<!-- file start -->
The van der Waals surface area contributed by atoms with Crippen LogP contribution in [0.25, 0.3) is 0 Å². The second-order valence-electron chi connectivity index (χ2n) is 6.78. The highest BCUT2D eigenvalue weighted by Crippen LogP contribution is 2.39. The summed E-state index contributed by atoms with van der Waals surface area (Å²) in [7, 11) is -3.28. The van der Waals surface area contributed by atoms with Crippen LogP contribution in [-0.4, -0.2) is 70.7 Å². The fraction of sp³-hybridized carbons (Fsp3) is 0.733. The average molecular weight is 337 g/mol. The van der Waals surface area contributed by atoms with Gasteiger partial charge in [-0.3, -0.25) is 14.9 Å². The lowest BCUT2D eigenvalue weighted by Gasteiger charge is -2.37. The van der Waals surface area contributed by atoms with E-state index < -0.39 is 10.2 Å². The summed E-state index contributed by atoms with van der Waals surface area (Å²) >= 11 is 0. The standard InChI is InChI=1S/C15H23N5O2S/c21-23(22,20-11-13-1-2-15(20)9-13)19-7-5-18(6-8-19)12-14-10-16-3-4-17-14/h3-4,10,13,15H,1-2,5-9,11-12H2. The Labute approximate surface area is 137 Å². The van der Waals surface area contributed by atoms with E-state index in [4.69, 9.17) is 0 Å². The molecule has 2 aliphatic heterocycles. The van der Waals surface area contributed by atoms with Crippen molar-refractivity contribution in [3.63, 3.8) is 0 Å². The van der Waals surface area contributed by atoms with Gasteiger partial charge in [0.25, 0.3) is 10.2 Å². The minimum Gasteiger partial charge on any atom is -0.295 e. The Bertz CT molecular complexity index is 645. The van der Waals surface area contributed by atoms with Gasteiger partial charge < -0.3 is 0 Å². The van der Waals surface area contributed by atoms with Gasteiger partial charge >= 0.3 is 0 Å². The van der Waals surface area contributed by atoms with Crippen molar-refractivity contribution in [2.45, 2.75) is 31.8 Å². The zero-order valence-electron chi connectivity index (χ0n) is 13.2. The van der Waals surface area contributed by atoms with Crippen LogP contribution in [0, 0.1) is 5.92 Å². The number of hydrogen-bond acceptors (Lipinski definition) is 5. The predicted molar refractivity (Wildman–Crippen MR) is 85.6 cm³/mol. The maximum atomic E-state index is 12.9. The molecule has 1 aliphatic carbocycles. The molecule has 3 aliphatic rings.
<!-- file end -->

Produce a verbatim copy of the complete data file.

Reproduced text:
The van der Waals surface area contributed by atoms with Crippen LogP contribution in [0.25, 0.3) is 0 Å². The second-order valence-electron chi connectivity index (χ2n) is 6.78. The highest BCUT2D eigenvalue weighted by Crippen LogP contribution is 2.39. The summed E-state index contributed by atoms with van der Waals surface area (Å²) in [7, 11) is -3.28. The van der Waals surface area contributed by atoms with Crippen LogP contribution in [-0.4, -0.2) is 70.7 Å². The fraction of sp³-hybridized carbons (Fsp3) is 0.733. The average molecular weight is 337 g/mol. The van der Waals surface area contributed by atoms with Gasteiger partial charge in [-0.3, -0.25) is 14.9 Å². The lowest BCUT2D eigenvalue weighted by Gasteiger charge is -2.37. The van der Waals surface area contributed by atoms with E-state index < -0.39 is 10.2 Å². The summed E-state index contributed by atoms with van der Waals surface area (Å²) >= 11 is 0. The standard InChI is InChI=1S/C15H23N5O2S/c21-23(22,20-11-13-1-2-15(20)9-13)19-7-5-18(6-8-19)12-14-10-16-3-4-17-14/h3-4,10,13,15H,1-2,5-9,11-12H2. The Labute approximate surface area is 137 Å². The van der Waals surface area contributed by atoms with E-state index in [4.69, 9.17) is 0 Å². The molecule has 2 aliphatic heterocycles. The van der Waals surface area contributed by atoms with Crippen molar-refractivity contribution in [3.63, 3.8) is 0 Å². The van der Waals surface area contributed by atoms with Gasteiger partial charge in [0.25, 0.3) is 10.2 Å². The minimum Gasteiger partial charge on any atom is -0.295 e. The Bertz CT molecular complexity index is 645. The van der Waals surface area contributed by atoms with Gasteiger partial charge < -0.3 is 0 Å². The van der Waals surface area contributed by atoms with Gasteiger partial charge >= 0.3 is 0 Å². The van der Waals surface area contributed by atoms with Crippen molar-refractivity contribution in [2.45, 2.75) is 31.8 Å². The zero-order valence-electron chi connectivity index (χ0n) is 13.2. The van der Waals surface area contributed by atoms with Crippen LogP contribution in [0, 0.1) is 5.92 Å². The number of hydrogen-bond acceptors (Lipinski definition) is 5. The predicted molar refractivity (Wildman–Crippen MR) is 85.6 cm³/mol. The maximum atomic E-state index is 12.9. The molecule has 1 aliphatic carbocycles. The molecule has 3 aliphatic rings.